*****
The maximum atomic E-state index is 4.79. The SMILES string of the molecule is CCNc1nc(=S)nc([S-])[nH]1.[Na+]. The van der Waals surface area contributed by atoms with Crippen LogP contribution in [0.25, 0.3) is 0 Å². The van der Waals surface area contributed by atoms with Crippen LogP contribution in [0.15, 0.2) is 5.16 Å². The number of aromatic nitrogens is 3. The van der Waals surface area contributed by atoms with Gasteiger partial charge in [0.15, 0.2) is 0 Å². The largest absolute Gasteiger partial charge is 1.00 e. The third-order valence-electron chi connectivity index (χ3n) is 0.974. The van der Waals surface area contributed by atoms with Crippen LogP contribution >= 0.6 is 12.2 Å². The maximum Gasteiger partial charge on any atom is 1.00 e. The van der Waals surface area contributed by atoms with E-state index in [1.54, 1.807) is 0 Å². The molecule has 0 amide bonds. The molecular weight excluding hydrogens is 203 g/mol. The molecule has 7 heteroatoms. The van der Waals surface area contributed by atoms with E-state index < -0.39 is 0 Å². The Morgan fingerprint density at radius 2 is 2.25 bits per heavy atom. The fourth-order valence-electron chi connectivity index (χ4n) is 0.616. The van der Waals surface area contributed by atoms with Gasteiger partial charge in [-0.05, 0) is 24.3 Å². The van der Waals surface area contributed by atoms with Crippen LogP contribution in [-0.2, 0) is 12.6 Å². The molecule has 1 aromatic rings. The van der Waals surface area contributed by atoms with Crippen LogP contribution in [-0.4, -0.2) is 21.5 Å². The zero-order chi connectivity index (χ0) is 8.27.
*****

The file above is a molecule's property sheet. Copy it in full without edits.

The maximum atomic E-state index is 4.79. The SMILES string of the molecule is CCNc1nc(=S)nc([S-])[nH]1.[Na+]. The van der Waals surface area contributed by atoms with Crippen LogP contribution in [0.25, 0.3) is 0 Å². The van der Waals surface area contributed by atoms with Crippen LogP contribution in [0.15, 0.2) is 5.16 Å². The number of aromatic nitrogens is 3. The van der Waals surface area contributed by atoms with Gasteiger partial charge in [0.15, 0.2) is 0 Å². The largest absolute Gasteiger partial charge is 1.00 e. The third-order valence-electron chi connectivity index (χ3n) is 0.974. The van der Waals surface area contributed by atoms with Crippen LogP contribution >= 0.6 is 12.2 Å². The maximum Gasteiger partial charge on any atom is 1.00 e. The van der Waals surface area contributed by atoms with E-state index in [1.54, 1.807) is 0 Å². The molecule has 0 amide bonds. The molecular weight excluding hydrogens is 203 g/mol. The molecule has 7 heteroatoms. The van der Waals surface area contributed by atoms with E-state index < -0.39 is 0 Å². The Morgan fingerprint density at radius 2 is 2.25 bits per heavy atom. The fourth-order valence-electron chi connectivity index (χ4n) is 0.616. The van der Waals surface area contributed by atoms with Gasteiger partial charge in [-0.05, 0) is 24.3 Å². The van der Waals surface area contributed by atoms with Crippen LogP contribution in [-0.2, 0) is 12.6 Å². The molecule has 1 aromatic rings. The van der Waals surface area contributed by atoms with Crippen LogP contribution in [-0.4, -0.2) is 21.5 Å². The zero-order chi connectivity index (χ0) is 8.27.